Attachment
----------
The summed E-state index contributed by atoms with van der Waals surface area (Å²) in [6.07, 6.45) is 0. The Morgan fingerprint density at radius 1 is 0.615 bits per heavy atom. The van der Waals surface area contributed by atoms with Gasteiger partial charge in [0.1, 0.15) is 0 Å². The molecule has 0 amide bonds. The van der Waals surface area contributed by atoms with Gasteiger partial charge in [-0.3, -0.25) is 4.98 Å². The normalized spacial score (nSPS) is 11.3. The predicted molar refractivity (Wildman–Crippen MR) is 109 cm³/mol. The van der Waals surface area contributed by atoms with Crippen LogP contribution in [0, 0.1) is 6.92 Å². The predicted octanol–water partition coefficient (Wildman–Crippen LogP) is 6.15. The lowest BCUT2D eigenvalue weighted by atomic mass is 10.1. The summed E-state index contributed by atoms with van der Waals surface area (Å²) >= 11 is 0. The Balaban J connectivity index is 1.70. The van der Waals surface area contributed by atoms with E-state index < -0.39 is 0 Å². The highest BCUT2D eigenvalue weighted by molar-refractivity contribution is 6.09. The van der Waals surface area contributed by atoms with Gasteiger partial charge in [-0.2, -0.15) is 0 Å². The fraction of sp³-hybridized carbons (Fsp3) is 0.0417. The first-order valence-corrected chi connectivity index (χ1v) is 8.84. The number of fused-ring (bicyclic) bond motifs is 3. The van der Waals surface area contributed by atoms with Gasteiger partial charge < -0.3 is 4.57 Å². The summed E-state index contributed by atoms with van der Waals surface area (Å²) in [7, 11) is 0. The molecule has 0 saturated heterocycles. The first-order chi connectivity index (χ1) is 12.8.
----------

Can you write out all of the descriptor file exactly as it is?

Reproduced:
The summed E-state index contributed by atoms with van der Waals surface area (Å²) in [6.07, 6.45) is 0. The Morgan fingerprint density at radius 1 is 0.615 bits per heavy atom. The van der Waals surface area contributed by atoms with Gasteiger partial charge in [0.1, 0.15) is 0 Å². The molecule has 0 amide bonds. The van der Waals surface area contributed by atoms with Gasteiger partial charge in [-0.3, -0.25) is 4.98 Å². The normalized spacial score (nSPS) is 11.3. The predicted molar refractivity (Wildman–Crippen MR) is 109 cm³/mol. The van der Waals surface area contributed by atoms with Crippen LogP contribution in [0, 0.1) is 6.92 Å². The predicted octanol–water partition coefficient (Wildman–Crippen LogP) is 6.15. The lowest BCUT2D eigenvalue weighted by atomic mass is 10.1. The summed E-state index contributed by atoms with van der Waals surface area (Å²) >= 11 is 0. The Balaban J connectivity index is 1.70. The van der Waals surface area contributed by atoms with E-state index < -0.39 is 0 Å². The highest BCUT2D eigenvalue weighted by molar-refractivity contribution is 6.09. The van der Waals surface area contributed by atoms with Gasteiger partial charge in [-0.2, -0.15) is 0 Å². The fraction of sp³-hybridized carbons (Fsp3) is 0.0417. The first-order valence-corrected chi connectivity index (χ1v) is 8.84. The number of fused-ring (bicyclic) bond motifs is 3. The van der Waals surface area contributed by atoms with Gasteiger partial charge < -0.3 is 4.57 Å². The summed E-state index contributed by atoms with van der Waals surface area (Å²) in [7, 11) is 0. The molecule has 0 saturated heterocycles. The first-order chi connectivity index (χ1) is 12.8.